The Department will gage its progress in achieving high priority goals for renewable energy development, water conservation, youth in natural resources, climate change adaptation, and improving the safety of Indian communities through a series of High Priority Performance Goals. The budget reflects the tough economic realities of the times and underscores Interior's efforts to be fiscally responsible. In 2011, Interior will continue an exemplary record of producing revenue for the U.S. Treasury, collecting an estimated $14 billion, more than offsetting the budget request for current appropriations. That total includes about $11.6 billion in revenue from the sale of mineral resources, including oil and natural gas.
Using the President's SAVE awards, the Department is proposing $82.0 million in Department-wide and bureau specific management efficiencies. There are an additional $668 million in program reductions, terminations, and discontinuation of unrequested congressional increases. Interior will exercise additional cost containment, as most of the increases in fixed costs for Interior bureaus and offices, an estimated $108.7 million, will be absorbed. The budget request includes $4.6 million to fund anticipated 2011 fixed cost increases, such as employee benefits, pay raises and other cost-of-doing business expenses, for Interior's salary-intensive components.
The 2011 budget request includes $11.1 billion for DOI programs funded by the Interior, Environment, and Related Agencies Appropriations Act, which does not include the Bureau of Reclamation. This is $16.7 million, or 0.2 percent, below the level enacted for 2010. The 2011 request for the Bureau of Reclamation and the Central Utah Project Completion Act, funded in the Energy and Water Development Appropriations Act, is $1.1 billion, $22.0 million or 2.0 percent below the level enacted for 2010. Permanent funding that becomes available as a result of existing legislation without further action by the Congress will provide an additional $5.8 billion to the current appropriations request, for appropriations totaling $18 billion for Interior in 2011.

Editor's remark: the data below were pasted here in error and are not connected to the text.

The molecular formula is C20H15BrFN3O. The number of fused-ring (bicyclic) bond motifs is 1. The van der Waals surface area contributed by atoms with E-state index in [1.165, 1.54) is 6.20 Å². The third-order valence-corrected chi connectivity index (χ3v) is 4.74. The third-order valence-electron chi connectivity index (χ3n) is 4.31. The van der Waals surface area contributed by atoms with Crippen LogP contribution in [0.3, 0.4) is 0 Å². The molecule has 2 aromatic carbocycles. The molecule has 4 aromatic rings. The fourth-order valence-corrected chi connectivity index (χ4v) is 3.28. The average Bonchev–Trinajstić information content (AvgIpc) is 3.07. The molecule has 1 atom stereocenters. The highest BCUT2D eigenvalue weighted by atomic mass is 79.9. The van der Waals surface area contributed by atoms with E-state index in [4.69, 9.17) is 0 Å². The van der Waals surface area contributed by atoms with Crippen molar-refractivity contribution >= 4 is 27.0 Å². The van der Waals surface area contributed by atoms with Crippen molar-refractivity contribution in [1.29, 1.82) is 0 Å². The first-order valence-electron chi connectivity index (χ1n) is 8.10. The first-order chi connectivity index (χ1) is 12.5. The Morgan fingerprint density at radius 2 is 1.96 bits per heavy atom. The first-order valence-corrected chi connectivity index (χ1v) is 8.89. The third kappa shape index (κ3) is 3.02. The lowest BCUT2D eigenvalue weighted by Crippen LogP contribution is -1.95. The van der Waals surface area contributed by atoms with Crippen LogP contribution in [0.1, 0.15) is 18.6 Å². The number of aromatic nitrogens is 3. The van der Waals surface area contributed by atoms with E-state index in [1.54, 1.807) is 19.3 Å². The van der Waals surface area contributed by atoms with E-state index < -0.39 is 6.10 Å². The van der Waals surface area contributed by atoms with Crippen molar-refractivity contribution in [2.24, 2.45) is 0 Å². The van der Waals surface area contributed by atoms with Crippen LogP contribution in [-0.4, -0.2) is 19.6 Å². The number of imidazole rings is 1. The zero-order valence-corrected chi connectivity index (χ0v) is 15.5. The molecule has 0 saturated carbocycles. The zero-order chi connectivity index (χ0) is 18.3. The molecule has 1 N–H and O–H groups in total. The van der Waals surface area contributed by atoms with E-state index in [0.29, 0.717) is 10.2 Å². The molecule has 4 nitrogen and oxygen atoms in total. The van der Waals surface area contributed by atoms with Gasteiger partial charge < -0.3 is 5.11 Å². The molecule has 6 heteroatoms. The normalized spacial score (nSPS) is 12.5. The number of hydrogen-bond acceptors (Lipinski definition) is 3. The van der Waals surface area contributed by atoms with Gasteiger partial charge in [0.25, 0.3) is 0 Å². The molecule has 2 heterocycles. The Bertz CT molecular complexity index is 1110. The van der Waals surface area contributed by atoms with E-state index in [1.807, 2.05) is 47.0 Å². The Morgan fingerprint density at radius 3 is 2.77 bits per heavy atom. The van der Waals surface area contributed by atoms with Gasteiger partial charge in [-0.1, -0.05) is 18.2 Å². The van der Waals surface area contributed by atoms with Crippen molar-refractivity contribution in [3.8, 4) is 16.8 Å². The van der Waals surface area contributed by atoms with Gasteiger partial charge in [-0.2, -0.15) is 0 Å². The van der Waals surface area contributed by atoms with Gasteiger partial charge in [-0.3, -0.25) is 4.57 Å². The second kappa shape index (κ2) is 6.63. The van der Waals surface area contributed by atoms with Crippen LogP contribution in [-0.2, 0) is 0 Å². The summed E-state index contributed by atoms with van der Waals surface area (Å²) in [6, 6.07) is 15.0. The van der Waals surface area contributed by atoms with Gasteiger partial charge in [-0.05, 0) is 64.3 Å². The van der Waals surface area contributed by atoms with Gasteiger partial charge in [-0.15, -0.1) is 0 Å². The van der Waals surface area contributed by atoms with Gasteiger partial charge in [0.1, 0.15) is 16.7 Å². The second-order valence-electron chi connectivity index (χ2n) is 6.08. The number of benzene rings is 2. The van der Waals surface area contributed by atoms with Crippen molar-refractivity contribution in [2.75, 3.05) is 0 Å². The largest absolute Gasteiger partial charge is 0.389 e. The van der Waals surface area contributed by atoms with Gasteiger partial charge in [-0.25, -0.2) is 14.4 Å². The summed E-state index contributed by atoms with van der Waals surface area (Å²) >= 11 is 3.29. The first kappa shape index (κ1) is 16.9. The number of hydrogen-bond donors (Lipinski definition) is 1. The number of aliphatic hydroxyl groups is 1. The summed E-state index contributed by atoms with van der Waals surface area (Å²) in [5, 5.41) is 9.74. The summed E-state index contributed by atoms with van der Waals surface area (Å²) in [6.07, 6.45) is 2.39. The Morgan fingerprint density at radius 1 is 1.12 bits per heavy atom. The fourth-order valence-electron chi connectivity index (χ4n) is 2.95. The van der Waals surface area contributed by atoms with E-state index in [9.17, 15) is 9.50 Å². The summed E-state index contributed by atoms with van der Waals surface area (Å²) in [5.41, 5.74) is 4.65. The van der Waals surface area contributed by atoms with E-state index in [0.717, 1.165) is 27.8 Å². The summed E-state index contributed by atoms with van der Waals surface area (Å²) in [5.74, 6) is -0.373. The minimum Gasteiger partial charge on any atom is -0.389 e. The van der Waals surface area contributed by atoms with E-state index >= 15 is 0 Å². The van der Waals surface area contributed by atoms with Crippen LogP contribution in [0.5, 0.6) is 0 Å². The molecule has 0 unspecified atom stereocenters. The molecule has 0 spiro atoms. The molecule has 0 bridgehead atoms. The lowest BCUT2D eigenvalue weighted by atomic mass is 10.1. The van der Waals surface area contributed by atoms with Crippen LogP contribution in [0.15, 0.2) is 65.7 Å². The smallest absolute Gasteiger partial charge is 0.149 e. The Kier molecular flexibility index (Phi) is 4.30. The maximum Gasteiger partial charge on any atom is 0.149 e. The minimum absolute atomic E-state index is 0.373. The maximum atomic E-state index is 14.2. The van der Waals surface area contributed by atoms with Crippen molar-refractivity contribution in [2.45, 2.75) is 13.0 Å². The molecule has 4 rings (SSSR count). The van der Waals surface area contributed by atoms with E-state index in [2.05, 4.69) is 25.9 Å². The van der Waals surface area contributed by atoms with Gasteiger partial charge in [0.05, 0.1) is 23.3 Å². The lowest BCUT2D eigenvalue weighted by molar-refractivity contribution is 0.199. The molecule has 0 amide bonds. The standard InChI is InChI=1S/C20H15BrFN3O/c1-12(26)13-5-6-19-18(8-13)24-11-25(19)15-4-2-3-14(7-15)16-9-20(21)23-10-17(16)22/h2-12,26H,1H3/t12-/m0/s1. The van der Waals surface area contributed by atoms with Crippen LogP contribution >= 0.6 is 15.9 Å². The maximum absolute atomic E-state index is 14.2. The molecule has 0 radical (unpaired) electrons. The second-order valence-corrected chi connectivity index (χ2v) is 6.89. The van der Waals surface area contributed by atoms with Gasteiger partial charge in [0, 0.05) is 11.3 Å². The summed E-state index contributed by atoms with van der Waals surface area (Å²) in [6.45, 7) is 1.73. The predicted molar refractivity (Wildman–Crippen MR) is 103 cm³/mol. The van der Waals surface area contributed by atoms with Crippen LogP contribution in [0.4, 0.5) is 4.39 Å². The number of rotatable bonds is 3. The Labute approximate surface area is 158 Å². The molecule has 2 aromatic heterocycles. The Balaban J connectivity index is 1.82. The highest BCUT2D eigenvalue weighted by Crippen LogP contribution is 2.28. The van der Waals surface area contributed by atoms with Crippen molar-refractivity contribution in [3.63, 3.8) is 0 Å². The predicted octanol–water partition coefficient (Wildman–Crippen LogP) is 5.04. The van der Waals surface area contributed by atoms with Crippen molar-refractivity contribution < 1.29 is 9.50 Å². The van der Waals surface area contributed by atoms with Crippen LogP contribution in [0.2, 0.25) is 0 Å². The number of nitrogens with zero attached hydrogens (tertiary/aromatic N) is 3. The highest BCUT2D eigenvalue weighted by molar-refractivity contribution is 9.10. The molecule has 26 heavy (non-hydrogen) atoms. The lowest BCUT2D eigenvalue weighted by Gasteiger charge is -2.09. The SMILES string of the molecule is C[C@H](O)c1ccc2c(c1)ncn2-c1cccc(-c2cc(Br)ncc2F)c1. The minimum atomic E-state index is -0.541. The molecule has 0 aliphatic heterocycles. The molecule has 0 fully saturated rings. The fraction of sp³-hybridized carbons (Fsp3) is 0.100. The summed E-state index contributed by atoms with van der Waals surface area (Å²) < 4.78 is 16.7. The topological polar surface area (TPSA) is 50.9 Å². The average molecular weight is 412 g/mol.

New Energy Frontier – The Secretary's New Energy Frontier initiative will create clean sources of energy using the Nation's vast domestic resources while continuing to develop conventional energy supplies. Increases include $3 million for the Bureau of Land Management (BLM) to focus on the environmental elements of renewable energy projects, $3.2 million for Minerals Management Service (MMS) region-specific planning needs, $3.0 million for U.S. Geological Survey (USGS) to analyze and document the effects of renewable energy on wildlife populations, and $4 million for the Fish and Wildlife Service (FWS) to conduct endangered species consultations and help plan and design renewable energy projects that are wildlife friendly. The budget continues support for the development of conventional energy, including an increase of $4.4 million for the MMS 2007-2012 five year program and $10 million for audit costs that can no longer be funded by the Royalty-in-Kind program, which is slated for termination. BIA's budget includes an increase of $1.5 million for conventional energy leasing activities on the Fort Berthold Reservation. BLM's oil and gas program capacity is maintained at last year's level, with a $3 million reduction reflecting the completion of an energy study. The budget includes additional user fees to help offset BLM and MMS oil and gas program costs. MMS inspection fees on Outer Continental Shelf oil and gas facilities will be doubled to generate roughly $20 million in FY 2011 and a comparable new fee for BLM onshore oil and gas inspections is expected to generate $10 million in FY 2011.